One of the main concerns associated with Caesarean deliveries is the timing of first breastfeeding after the surgery. The first breastfeeding time did not differ between the early feeding and on-demand feeding groups in our study. However, in a randomised controlled trial by Teoh et al, the early feeding group started first breastfeeding earlier than the control group.(13) This difference may be attributed to varying definitions for early feeding time in the studies. In addition, time to first urination after removal of the catheter in our study groups was similar to that in Tan et al’s randomised trial.(4)
Our primary and secondary outcome measures tended to be better in the early feeding group, but there was no significant difference between the groups. This similarity might be attributable to the fact that the first feeding interval between the trial arms was much shorter than the intervals reported in previous studies. Nausea was more frequent 30 minutes after first feeding in the on-demand feeding group (8.5%) than in the early feeding group (5.3%). However, the difference was not statistically significant. This finding is compatible with that of a 2013 meta-analysis.(9) The incidence of vomiting was similar between our study groups, which is similar to that in a randomised trial in the study by Tan et al.(4) Ileus or abdominal distention is a concern in starting an early solid food regimen after a surgery, but neither was observed in either group in our study.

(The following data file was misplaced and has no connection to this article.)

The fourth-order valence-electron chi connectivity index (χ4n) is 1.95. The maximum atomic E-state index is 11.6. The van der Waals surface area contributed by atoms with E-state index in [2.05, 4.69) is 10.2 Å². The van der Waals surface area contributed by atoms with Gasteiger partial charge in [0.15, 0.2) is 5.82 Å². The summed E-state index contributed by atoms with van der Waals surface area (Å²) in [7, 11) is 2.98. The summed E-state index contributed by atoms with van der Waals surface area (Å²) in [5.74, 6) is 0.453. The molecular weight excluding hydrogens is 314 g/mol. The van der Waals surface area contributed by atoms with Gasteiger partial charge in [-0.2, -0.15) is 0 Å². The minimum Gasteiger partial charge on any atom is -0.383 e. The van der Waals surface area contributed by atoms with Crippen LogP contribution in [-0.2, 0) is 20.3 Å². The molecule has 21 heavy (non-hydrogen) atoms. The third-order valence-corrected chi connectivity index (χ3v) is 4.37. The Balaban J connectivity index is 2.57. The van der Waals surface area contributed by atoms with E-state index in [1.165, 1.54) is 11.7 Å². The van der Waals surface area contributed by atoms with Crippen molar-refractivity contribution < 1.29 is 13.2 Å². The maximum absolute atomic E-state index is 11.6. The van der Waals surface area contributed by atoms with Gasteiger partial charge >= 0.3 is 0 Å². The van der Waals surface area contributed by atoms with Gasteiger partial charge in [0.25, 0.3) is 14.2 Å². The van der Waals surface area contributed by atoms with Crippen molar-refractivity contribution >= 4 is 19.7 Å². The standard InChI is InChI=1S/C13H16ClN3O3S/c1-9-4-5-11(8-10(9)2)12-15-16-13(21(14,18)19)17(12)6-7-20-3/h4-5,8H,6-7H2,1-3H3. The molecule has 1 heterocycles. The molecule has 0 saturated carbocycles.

The present study showed that early feeding and on-demand feeding after Caesarean section have similar outcomes in terms of postoperative patient satisfaction, nausea, vomiting, need for analgesics (opiate or non-opiate), time to first breastfeeding, mobilisation, flatus, defection and hospital discharge. On-demand feeding protocols may be difficult to implement, as one of the serving staff has to be instantly ready for a demand. However, patients probably prefer on-demand feeding when compared to eating according to hospital protocols.